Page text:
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New economic corridor, new member: Five key takeaways from the G20 summit

From left to right, Indian Prime Minister Narendra Modi, President of the European Union Ursula von der Leyen and U.S. President Joe Biden in New Delhi, on Saturday.
From left to right, Indian Prime Minister Narendra Modi, President of the European Union Ursula von der Leyen and U.S. President Joe Biden in New Delhi, on Saturday. Copyright Evelyn Hockstein
Copyright Evelyn Hockstein
By Verónica Romano
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Last weekend leaders of the richest countries gathered in New Delhi for the G20 summit. Here’s how they plan to shake up the world’s economy


The outlook for the G20 summit seemed bleak, but finally the bloc reached consensus.

While the West ended up yielding to softer language on the Ukraine war in favour of global problem solving, the Global South solidified its emerging position and is changing up the power game.

Here’s how the summit’s main five outcomes will shake up the world’s economy.

New India-Middle East-Europe transport corridor

Perhaps the biggest, most ambitious revelation was the economic corridor linking India, the Middle East and Europe via rail and sea that was announced on Saturday.

The project was unveiled by Indian prime minister Narendra Modi and European Commission president Ursula von der Leyen, who said the rail link would make trade between India and Europe 40% faster.

The “real big deal”, as Joe Biden described the initiative, might challenge China’s economic clout in the region. The US president seeks to counter Beijing’s Belt and Road push on global infrastructure by pitching Washington as an alternative partner and investor for developing countries.

No binding financial commitments were made but the parties agreed to come up with an action plan over the next 60 days.

African Union joins the club

Evan Vucci/Copyright 2023 The AP. All rights reserved.
Indian Prime Minister Narendra Modi, right, hugs African Union Chairman Azali Assoumani upon his arrival in New Delhi for the G20 summit.Evan Vucci/Copyright 2023 The AP. All rights reserved.

The African Union (AU) leapt from its position as an invited international organisation to a permanent member of the G20 on Saturday.

The 55-member bloc represents a continent that is home to the world’s largest free trade area. On top of that, Africa is vastly rich in resources needed to combat climate change. It has 60% of the global renewable energy assets and more than 30% of the minerals key to renewable and low-carbon technologies.

This membership is a step that recognises the continent as a global power in itself, making its voice harder to ignore.

Until last weekend, South Africa was the only African country part of the G20. The AU’s transition to full membership also means it joins the European Union as the second intergovernmental organization in the club.

Countries stayed too cool on climate

Last weekend’s summit produced “insufficient” outcomes on climate change, French President Emmanuel Macron said on Sunday.

The members of the group altogether emit 80% of all planet-warming gases, but there was no overarching commitment in New Delhi to phase out fossil fuels. Instead, the G20 members pledged to triple renewable energy sources by 2030.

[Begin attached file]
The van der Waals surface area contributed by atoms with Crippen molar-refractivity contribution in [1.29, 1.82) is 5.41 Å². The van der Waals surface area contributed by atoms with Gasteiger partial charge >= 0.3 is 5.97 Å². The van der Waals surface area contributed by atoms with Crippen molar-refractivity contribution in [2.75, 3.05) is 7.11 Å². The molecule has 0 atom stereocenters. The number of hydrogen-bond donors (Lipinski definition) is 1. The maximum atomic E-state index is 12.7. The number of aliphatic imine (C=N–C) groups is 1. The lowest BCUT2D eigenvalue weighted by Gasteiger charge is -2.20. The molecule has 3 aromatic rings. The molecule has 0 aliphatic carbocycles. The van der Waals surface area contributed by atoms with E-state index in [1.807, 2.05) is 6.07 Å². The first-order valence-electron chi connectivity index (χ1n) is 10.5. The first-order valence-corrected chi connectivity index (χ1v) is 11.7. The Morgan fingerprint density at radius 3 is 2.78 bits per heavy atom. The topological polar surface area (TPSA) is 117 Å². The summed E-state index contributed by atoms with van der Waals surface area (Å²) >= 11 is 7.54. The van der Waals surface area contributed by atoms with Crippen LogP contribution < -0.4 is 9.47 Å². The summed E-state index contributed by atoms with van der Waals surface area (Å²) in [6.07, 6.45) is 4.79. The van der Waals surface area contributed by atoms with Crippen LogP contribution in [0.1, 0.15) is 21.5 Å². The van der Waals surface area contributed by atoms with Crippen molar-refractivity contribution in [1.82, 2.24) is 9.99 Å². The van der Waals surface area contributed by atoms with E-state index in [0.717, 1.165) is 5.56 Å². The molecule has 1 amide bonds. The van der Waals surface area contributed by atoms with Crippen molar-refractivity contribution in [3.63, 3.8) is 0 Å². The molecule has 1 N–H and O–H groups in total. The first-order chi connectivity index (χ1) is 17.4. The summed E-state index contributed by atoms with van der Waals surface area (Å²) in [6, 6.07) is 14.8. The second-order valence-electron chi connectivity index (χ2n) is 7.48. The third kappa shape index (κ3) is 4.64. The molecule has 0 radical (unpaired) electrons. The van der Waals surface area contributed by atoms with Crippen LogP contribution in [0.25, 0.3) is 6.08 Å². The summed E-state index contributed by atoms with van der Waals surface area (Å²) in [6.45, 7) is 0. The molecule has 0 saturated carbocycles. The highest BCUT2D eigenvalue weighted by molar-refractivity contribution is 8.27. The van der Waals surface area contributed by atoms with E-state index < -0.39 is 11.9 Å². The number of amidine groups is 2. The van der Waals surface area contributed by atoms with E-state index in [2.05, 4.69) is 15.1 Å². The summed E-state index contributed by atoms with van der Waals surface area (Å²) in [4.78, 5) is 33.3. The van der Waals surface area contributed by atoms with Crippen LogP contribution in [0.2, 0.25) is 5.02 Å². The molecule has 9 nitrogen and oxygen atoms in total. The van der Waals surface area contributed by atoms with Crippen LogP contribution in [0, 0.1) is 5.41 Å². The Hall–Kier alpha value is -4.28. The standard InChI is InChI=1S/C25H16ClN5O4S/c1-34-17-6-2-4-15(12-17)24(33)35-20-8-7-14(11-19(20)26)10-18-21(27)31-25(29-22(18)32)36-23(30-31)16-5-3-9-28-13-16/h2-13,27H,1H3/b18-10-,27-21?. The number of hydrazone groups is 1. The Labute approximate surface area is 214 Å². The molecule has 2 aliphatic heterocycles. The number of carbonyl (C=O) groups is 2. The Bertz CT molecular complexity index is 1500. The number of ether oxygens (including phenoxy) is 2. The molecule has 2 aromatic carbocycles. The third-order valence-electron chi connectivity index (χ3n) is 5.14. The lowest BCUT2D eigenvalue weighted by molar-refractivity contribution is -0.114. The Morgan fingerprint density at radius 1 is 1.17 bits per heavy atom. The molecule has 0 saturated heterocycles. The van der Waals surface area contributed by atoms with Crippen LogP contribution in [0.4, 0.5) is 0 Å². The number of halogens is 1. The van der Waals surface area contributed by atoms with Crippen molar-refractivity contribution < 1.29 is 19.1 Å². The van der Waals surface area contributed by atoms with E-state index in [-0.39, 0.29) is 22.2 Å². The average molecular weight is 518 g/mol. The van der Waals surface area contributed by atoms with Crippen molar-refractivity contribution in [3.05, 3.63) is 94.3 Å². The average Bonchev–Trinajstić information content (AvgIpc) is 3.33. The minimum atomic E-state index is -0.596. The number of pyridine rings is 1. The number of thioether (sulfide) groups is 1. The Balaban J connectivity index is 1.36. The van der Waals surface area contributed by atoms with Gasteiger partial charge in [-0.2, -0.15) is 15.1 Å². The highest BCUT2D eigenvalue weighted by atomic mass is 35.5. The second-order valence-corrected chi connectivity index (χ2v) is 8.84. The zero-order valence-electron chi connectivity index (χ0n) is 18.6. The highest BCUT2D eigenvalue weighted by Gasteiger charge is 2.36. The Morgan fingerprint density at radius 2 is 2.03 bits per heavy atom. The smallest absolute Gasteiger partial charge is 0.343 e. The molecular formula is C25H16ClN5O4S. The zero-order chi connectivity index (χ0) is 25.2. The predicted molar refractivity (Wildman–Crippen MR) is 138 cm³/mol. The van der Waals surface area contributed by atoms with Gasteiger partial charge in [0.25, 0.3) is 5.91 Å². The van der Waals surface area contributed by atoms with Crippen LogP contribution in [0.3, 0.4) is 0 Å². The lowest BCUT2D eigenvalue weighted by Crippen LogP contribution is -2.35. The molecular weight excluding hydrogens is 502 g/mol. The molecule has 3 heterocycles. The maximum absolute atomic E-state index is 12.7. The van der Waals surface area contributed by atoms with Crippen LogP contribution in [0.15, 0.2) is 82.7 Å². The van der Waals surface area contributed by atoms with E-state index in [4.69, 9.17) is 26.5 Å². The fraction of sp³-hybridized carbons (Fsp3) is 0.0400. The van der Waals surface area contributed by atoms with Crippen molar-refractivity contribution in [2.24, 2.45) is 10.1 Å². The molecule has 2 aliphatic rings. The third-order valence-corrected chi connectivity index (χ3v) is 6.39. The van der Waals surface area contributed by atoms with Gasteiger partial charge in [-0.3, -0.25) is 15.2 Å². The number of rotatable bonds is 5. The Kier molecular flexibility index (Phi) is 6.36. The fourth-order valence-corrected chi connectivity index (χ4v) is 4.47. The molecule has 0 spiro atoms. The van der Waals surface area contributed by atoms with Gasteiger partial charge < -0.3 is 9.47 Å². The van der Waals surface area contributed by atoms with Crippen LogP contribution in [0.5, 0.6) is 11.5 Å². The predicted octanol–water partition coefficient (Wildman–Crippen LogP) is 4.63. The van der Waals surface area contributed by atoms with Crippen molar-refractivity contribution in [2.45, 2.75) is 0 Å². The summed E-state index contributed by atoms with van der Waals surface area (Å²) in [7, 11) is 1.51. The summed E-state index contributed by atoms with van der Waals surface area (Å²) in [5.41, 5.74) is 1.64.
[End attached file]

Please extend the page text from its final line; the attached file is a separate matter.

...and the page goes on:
History was made when all leaders agreed for the first time on the amounts required to shift to clean energy.

Up to 2030, developing countries will need €5.5 billion to meet their climate goals. An additional €3.7 billion will be needed every year until the end of the decade if developing countries are to reach net zero emissions by 2050, the members concluded.

However, no action plan was drawn up to achieve the target of ramping up renewables.

On Saturday, Modi launched the Global Biofuel Alliance with 19 countries including the US and Brazil. The initiative aims to serve as a platform to foster global collaboration for the advancement and widespread adoption of biofuels - which are not always a source of clean energy, depending on how they are produced.

A bigger role for the reformed World Bank

US and India’s presidents urged G20 leaders to expand the World Bank's lending capacity to offer developing economies an alternative to loans from China.


Efforts to boost the balance sheets and reform the governance of the Washington-based multilateral lenders were a central issue at the summit in New Delhi.

In its second session, Biden appealed to leaders to make the institution "stronger, capable of providing resources at the scale and speed necessary to address global challenges and meet the urgent needs of the poorest countries".

“We need to expand the mandate of multilateral development banks,” Modi said during the third session.

India shone bright

Evan Vucci/Copyright 2018 The AP. All rights reserved.
Indian Prime Minister Narendra Modi waves as he arrives at the convention center for the G20 Summit in New Delhi, on Saturday.Evan Vucci/Copyright 2018 The AP. All rights reserved.

Against all odds, in the end all countries agreed on the joint declaration, allowing India to claim diplomatic success. Experts say it was a foreign policy triumph for Indian prime minister Modi as he pushes to increase the country’s influence on the world stage.

The leadership of the G20 has been a year-long opportunity to showcase New Delhi as an influential economic power and drive investment and trade flows into the world's most populous country.


It has also provided Modi a platform to boost his standing at home as he seeks a third term in office in elections in the next several months.

Video editor • Doloresz Katanich

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